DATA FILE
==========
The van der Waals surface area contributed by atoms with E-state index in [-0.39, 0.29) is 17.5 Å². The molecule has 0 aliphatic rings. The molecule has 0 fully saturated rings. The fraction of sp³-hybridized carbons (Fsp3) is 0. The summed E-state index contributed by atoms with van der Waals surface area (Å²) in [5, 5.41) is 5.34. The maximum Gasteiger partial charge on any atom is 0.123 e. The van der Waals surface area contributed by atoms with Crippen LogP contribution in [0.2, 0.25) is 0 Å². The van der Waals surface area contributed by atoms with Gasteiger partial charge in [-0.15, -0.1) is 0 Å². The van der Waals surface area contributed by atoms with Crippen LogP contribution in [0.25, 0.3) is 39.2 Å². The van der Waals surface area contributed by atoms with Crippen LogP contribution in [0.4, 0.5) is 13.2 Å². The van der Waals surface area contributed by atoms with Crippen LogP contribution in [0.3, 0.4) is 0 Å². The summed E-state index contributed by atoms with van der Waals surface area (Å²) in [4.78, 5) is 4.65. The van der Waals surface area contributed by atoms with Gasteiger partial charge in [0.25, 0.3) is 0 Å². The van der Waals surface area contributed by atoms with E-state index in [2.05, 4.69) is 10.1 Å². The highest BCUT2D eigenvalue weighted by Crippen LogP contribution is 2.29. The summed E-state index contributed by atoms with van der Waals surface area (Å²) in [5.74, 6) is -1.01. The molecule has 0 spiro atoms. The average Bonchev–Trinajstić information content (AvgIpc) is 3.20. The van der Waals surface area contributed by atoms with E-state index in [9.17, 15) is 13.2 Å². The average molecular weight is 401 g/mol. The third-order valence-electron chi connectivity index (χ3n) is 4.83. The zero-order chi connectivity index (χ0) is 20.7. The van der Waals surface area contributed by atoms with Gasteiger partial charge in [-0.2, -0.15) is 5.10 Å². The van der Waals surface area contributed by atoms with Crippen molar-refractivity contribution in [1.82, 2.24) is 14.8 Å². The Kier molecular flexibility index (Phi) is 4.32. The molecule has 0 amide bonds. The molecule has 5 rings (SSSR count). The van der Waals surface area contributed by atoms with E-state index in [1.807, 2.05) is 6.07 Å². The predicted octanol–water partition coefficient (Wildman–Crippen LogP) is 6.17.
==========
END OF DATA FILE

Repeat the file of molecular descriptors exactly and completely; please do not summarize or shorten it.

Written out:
The van der Waals surface area contributed by atoms with E-state index in [-0.39, 0.29) is 17.5 Å². The molecule has 0 aliphatic rings. The molecule has 0 fully saturated rings. The fraction of sp³-hybridized carbons (Fsp3) is 0. The summed E-state index contributed by atoms with van der Waals surface area (Å²) in [5, 5.41) is 5.34. The maximum Gasteiger partial charge on any atom is 0.123 e. The van der Waals surface area contributed by atoms with Crippen LogP contribution in [0.2, 0.25) is 0 Å². The van der Waals surface area contributed by atoms with Gasteiger partial charge in [-0.15, -0.1) is 0 Å². The van der Waals surface area contributed by atoms with Crippen LogP contribution in [0.25, 0.3) is 39.2 Å². The van der Waals surface area contributed by atoms with Crippen LogP contribution in [0.4, 0.5) is 13.2 Å². The van der Waals surface area contributed by atoms with Crippen LogP contribution in [0.3, 0.4) is 0 Å². The summed E-state index contributed by atoms with van der Waals surface area (Å²) in [4.78, 5) is 4.65. The van der Waals surface area contributed by atoms with Gasteiger partial charge in [0.25, 0.3) is 0 Å². The van der Waals surface area contributed by atoms with E-state index in [2.05, 4.69) is 10.1 Å². The highest BCUT2D eigenvalue weighted by Crippen LogP contribution is 2.29. The summed E-state index contributed by atoms with van der Waals surface area (Å²) in [5.74, 6) is -1.01. The molecule has 0 spiro atoms. The average Bonchev–Trinajstić information content (AvgIpc) is 3.20. The van der Waals surface area contributed by atoms with E-state index in [9.17, 15) is 13.2 Å². The average molecular weight is 401 g/mol. The third-order valence-electron chi connectivity index (χ3n) is 4.83. The zero-order chi connectivity index (χ0) is 20.7. The van der Waals surface area contributed by atoms with Gasteiger partial charge in [-0.2, -0.15) is 5.10 Å². The van der Waals surface area contributed by atoms with Crippen molar-refractivity contribution in [1.82, 2.24) is 14.8 Å². The Kier molecular flexibility index (Phi) is 4.32. The molecule has 0 amide bonds. The molecule has 5 rings (SSSR count). The van der Waals surface area contributed by atoms with E-state index in [1.807, 2.05) is 6.07 Å². The predicted octanol–water partition coefficient (Wildman–Crippen LogP) is 6.17.